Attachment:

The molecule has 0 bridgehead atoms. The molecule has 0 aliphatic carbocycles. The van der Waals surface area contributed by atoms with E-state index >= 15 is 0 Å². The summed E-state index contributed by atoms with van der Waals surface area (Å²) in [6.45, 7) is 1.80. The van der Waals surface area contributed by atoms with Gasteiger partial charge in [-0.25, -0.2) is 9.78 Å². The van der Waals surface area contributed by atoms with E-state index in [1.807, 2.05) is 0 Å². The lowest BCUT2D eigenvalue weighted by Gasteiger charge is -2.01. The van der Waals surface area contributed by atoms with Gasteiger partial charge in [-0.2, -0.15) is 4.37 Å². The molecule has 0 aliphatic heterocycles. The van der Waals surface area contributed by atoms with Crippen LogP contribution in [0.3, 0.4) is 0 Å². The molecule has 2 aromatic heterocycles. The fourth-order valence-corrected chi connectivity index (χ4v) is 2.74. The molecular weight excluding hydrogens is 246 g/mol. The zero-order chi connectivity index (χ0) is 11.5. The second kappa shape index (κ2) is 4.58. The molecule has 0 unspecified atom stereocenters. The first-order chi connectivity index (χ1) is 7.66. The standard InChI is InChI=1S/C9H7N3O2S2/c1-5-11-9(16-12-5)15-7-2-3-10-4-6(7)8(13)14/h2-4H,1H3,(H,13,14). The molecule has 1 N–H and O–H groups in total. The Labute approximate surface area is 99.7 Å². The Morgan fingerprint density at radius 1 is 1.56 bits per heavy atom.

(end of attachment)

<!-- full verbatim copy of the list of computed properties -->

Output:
The molecule has 0 bridgehead atoms. The molecule has 0 aliphatic carbocycles. The van der Waals surface area contributed by atoms with E-state index >= 15 is 0 Å². The summed E-state index contributed by atoms with van der Waals surface area (Å²) in [6.45, 7) is 1.80. The van der Waals surface area contributed by atoms with Gasteiger partial charge in [-0.25, -0.2) is 9.78 Å². The van der Waals surface area contributed by atoms with E-state index in [1.807, 2.05) is 0 Å². The lowest BCUT2D eigenvalue weighted by Gasteiger charge is -2.01. The van der Waals surface area contributed by atoms with Gasteiger partial charge in [-0.2, -0.15) is 4.37 Å². The molecule has 0 aliphatic heterocycles. The van der Waals surface area contributed by atoms with Crippen LogP contribution in [0.3, 0.4) is 0 Å². The molecule has 2 aromatic heterocycles. The fourth-order valence-corrected chi connectivity index (χ4v) is 2.74. The molecular weight excluding hydrogens is 246 g/mol. The zero-order chi connectivity index (χ0) is 11.5. The second kappa shape index (κ2) is 4.58. The molecule has 0 unspecified atom stereocenters. The first-order chi connectivity index (χ1) is 7.66. The standard InChI is InChI=1S/C9H7N3O2S2/c1-5-11-9(16-12-5)15-7-2-3-10-4-6(7)8(13)14/h2-4H,1H3,(H,13,14). The molecule has 1 N–H and O–H groups in total. The Labute approximate surface area is 99.7 Å². The Morgan fingerprint density at radius 1 is 1.56 bits per heavy atom.